I had never encountered the genre before and was fascinated. In general I’d rather analyze fantasy than admit to my fantasies, but realfiction really seems to offer fertile ground for that.

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    • Oh, and yes, don’t disagree on the middle-class parents issue re: Mr. Armitage’s upbringing.

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  4. I got my SB DVD last week and watched all the extra’s but only the 1st episode. It looks great on the widescreen!
    I’m rewatching RH S3 (from the library) w/ my little SO’s and got to do the Spooks rewatch S7-4 tonite.
    I’m glad you mentioned the convenient marriage so I can request it but now I’m off to read the rest of fedora’s fic! Nice there will be Britt input!!

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  5. You should try modifying your dvd player – to make it region free – before you by a new one. http://www.videohelp.com/dvdhacks.php Of course I’d try your cheapest dvd player first. 😀

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    • Thanks for the advice, cesta. At home I have a region-free player, but on this trip I only have the player in my laptop, and it only allows five changes between regions. I’ve used them up and am stuck on region 1. I could buy a region 2 player here, but it’s only for two months, and then I’d have to store it with someone or give it away. It’s fine. I’ve got all my region 1 dvds with me, so I can just replay them. All 3 seasons of RH, for example!!!

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      • If you use VLC player on your computer it will play anything and you don’t have to switch regions. If your computer is stuck at region one you should at least give it a try.

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        • Thanks for the tip. It’s certainly worth a try. I hadn’t tried it on this computer because I’d tried it on my Mac desktop at work without any success, but this is a PC laptop, so maybe it would work.

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          • It depends on the DVD drive. Some will accept VLC without wanting you to switch regions, but other drives won’t. It never hurts to test it out.

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  6. I’m a bit scared to order The Golden Hour as having seen a few clips I am very much afraid it was one in a long line of mundane fairly low quality British drama series, usually built around a challenging profession such as medicine, or fire-fighting. I just seem to have seen so many of these and they rarely impress me because the regular characters seem to take a back seat to the ‘story of the week’. I don’t count Spooks in this category, though I do include Casualty (a programme I cannot bear to watch – unfortunate, as it seems to run all year round and can be hard to avoid).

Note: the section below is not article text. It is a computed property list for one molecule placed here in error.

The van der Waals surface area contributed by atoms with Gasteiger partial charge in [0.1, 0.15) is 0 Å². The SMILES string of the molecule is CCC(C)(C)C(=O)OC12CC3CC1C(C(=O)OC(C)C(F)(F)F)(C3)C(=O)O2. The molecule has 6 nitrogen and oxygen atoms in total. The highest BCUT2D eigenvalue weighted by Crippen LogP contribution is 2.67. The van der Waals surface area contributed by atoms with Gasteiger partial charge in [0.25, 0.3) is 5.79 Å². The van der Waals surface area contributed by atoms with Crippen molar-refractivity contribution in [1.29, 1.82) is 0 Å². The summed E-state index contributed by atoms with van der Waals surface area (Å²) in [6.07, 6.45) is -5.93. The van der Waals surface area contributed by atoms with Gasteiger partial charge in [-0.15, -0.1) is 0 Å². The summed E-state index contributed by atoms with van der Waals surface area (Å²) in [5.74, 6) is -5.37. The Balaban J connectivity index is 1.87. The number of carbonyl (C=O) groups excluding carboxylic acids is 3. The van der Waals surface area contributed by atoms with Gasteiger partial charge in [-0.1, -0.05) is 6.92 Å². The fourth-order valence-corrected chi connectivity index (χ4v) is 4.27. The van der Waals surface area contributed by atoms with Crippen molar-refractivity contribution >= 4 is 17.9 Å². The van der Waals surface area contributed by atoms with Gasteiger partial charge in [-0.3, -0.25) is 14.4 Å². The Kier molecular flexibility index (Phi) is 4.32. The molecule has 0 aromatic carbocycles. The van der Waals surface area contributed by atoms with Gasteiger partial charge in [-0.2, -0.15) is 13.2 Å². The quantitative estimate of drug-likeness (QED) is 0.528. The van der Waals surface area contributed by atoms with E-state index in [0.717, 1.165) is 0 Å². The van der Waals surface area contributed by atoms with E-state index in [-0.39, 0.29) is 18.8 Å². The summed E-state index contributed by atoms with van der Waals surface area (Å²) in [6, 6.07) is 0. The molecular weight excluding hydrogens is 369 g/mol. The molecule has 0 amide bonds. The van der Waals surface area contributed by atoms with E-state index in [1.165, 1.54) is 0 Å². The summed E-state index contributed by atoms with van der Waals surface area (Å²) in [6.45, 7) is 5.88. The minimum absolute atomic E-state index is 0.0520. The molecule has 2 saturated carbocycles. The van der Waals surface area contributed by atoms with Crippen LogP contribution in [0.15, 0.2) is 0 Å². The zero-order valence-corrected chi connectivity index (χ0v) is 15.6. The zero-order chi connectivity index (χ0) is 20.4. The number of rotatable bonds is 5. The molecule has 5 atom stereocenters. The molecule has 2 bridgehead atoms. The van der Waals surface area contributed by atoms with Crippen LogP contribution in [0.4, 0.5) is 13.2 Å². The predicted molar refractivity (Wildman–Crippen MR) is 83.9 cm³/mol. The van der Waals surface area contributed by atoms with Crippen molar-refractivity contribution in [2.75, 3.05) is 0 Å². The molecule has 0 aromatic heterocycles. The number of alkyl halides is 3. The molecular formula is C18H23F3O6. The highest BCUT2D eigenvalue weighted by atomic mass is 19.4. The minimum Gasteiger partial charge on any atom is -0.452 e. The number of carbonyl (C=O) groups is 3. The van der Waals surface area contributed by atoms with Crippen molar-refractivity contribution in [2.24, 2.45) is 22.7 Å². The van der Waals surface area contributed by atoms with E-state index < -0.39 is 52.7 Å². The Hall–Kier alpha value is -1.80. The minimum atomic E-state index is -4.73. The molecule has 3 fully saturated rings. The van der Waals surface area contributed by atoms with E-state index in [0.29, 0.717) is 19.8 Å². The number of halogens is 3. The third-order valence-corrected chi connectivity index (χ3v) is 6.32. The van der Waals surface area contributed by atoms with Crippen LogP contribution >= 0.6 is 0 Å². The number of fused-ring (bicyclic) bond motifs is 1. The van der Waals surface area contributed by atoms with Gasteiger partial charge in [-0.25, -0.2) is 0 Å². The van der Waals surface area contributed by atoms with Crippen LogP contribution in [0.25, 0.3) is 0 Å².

Ultimate Force I will get around to once there seems to be nothing more interesting to do. Cold Feet was a very popular ITV show which ran for years and seemed to rise above much of the other ITV drama output, but I confess that beyond a few episodes of the first series I did not watch it at all. I’ve watched all the clips on YT though.

    Yesterday I accidently caught a bit of an older show from the late 1970s/early 1980s called The Professionals starring Martin Shaw (yes he of George Gently) and Lewis Collins. This was a very popular show which ran for several years and was greatly missed when it stopped, so much so that Sky1 even attempted to resurrect and reboot it a few years back (a dismal failure which contributed to Sky’s poor drama reputation). Anyway I was struck with the thought that Spooks is really a successor to The Professionals and I was also reminded that I read interviews with Martin Shaw where he described how much he hated working on that show as he felt it was unworthy of his talents, and the character (Doyle) bored him after a short while. So I wondered if Mr A felt that way about GoG, perhaps? Because I certainly feel that it was. Or maybe his success as GoG was that he reinvented that character in order to keep it interesting for him to play, something that MS was unwilling or unable to do with the Doyle character in The Professionals.

    Sorry if this is a bit off topic.

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    • TGH et al.: re TGH–I think you are absolutely right, and I see my willingness to buy my own copy of this as a sign of a rapidly increasing addiction. (It’s also very cheap from British amazon, and I don’t pay VAT when it’s sent to the U.S.) I’ve watched 3 of 4 episodes on youtube, and it’s pretty dreadful, not least because the actors all seem to recite all of the medical jargon in complete sentences as their patients are suffering / dying. I was a huge fan of the U.S. series “ER,” which really defined emergency room drama in the U.S. in the 1990s and 2000s, and it has a quicker tempo, better integration of the medical aspects of the story into the general plot lines, and is much more exciting. UF is the kind of thing I would NEVER watch voluntarily, but I’m interested in any connections to SB either in script or characterization. And CF is the sort of thing I’d potentially watch but not organize my life around. I bought it basically because I got a lot more insight into Paul Andrews from seeing all of BTS, not just the clips available on youtube.